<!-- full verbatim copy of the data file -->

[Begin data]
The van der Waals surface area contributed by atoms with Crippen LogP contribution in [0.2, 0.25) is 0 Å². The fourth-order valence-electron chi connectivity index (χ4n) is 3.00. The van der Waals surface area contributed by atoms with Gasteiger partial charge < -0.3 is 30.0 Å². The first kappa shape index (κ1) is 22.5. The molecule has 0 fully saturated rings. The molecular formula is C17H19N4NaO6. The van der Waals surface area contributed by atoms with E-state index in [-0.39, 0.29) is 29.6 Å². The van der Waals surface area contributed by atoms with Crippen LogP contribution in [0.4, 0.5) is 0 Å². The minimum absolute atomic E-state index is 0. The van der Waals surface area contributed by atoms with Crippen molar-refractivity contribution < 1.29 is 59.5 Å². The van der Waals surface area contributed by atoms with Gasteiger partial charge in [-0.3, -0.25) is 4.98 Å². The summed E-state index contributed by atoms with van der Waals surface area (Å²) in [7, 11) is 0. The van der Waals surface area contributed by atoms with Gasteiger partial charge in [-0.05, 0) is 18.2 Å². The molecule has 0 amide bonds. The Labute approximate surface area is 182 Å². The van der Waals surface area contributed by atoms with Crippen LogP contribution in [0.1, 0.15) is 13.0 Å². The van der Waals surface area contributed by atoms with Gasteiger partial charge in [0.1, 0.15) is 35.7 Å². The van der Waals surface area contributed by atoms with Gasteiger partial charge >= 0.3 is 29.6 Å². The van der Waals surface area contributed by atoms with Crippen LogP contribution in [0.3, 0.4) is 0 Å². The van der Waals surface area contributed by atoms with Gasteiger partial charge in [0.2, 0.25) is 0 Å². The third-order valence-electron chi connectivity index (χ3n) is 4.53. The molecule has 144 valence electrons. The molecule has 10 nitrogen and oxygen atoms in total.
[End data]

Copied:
The van der Waals surface area contributed by atoms with Crippen LogP contribution in [0.2, 0.25) is 0 Å². The fourth-order valence-electron chi connectivity index (χ4n) is 3.00. The van der Waals surface area contributed by atoms with Gasteiger partial charge < -0.3 is 30.0 Å². The first kappa shape index (κ1) is 22.5. The molecule has 0 fully saturated rings. The molecular formula is C17H19N4NaO6. The van der Waals surface area contributed by atoms with E-state index in [-0.39, 0.29) is 29.6 Å². The van der Waals surface area contributed by atoms with Crippen LogP contribution in [0.4, 0.5) is 0 Å². The minimum absolute atomic E-state index is 0. The van der Waals surface area contributed by atoms with Crippen molar-refractivity contribution < 1.29 is 59.5 Å². The van der Waals surface area contributed by atoms with Gasteiger partial charge in [-0.3, -0.25) is 4.98 Å². The summed E-state index contributed by atoms with van der Waals surface area (Å²) in [7, 11) is 0. The van der Waals surface area contributed by atoms with Gasteiger partial charge in [-0.05, 0) is 18.2 Å². The molecule has 0 amide bonds. The Labute approximate surface area is 182 Å². The van der Waals surface area contributed by atoms with Crippen LogP contribution in [0.1, 0.15) is 13.0 Å². The van der Waals surface area contributed by atoms with Gasteiger partial charge in [0.1, 0.15) is 35.7 Å². The van der Waals surface area contributed by atoms with Gasteiger partial charge >= 0.3 is 29.6 Å². The van der Waals surface area contributed by atoms with Crippen LogP contribution in [0.3, 0.4) is 0 Å². The van der Waals surface area contributed by atoms with Gasteiger partial charge in [0.2, 0.25) is 0 Å². The third-order valence-electron chi connectivity index (χ3n) is 4.53. The molecule has 144 valence electrons. The molecule has 10 nitrogen and oxygen atoms in total.